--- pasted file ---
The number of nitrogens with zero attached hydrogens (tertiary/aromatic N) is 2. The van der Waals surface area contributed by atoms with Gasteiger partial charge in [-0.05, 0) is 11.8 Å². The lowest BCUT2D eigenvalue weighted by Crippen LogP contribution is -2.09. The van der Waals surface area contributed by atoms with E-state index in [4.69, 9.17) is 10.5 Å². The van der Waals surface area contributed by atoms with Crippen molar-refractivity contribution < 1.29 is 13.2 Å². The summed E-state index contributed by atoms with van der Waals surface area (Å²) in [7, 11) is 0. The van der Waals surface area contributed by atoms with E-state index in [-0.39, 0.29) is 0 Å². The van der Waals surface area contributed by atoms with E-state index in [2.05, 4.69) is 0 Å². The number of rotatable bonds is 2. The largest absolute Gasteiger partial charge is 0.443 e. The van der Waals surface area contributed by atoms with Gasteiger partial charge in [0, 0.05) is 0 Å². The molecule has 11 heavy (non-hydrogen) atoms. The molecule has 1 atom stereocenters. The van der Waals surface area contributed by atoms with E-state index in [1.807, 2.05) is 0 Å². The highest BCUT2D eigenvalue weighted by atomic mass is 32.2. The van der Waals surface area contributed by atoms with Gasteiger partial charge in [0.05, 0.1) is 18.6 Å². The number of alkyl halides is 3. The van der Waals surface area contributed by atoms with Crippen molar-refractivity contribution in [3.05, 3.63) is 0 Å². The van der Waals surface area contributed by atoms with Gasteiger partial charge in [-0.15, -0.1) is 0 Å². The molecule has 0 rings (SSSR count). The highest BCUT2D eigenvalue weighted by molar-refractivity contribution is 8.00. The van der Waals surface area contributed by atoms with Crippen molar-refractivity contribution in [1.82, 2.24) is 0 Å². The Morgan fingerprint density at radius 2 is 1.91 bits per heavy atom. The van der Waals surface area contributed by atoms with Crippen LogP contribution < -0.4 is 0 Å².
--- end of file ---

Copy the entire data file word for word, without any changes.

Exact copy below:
The number of nitrogens with zero attached hydrogens (tertiary/aromatic N) is 2. The van der Waals surface area contributed by atoms with Gasteiger partial charge in [-0.05, 0) is 11.8 Å². The lowest BCUT2D eigenvalue weighted by Crippen LogP contribution is -2.09. The van der Waals surface area contributed by atoms with E-state index in [4.69, 9.17) is 10.5 Å². The van der Waals surface area contributed by atoms with Crippen molar-refractivity contribution < 1.29 is 13.2 Å². The summed E-state index contributed by atoms with van der Waals surface area (Å²) in [7, 11) is 0. The van der Waals surface area contributed by atoms with E-state index in [-0.39, 0.29) is 0 Å². The van der Waals surface area contributed by atoms with E-state index in [2.05, 4.69) is 0 Å². The number of rotatable bonds is 2. The largest absolute Gasteiger partial charge is 0.443 e. The van der Waals surface area contributed by atoms with Gasteiger partial charge in [0, 0.05) is 0 Å². The molecule has 11 heavy (non-hydrogen) atoms. The molecule has 1 atom stereocenters. The van der Waals surface area contributed by atoms with E-state index in [1.807, 2.05) is 0 Å². The highest BCUT2D eigenvalue weighted by atomic mass is 32.2. The van der Waals surface area contributed by atoms with Gasteiger partial charge in [0.05, 0.1) is 18.6 Å². The number of alkyl halides is 3. The van der Waals surface area contributed by atoms with Crippen molar-refractivity contribution in [3.05, 3.63) is 0 Å². The van der Waals surface area contributed by atoms with Gasteiger partial charge in [-0.15, -0.1) is 0 Å². The molecule has 0 rings (SSSR count). The highest BCUT2D eigenvalue weighted by molar-refractivity contribution is 8.00. The van der Waals surface area contributed by atoms with Crippen molar-refractivity contribution in [1.82, 2.24) is 0 Å². The Morgan fingerprint density at radius 2 is 1.91 bits per heavy atom. The van der Waals surface area contributed by atoms with Crippen LogP contribution < -0.4 is 0 Å².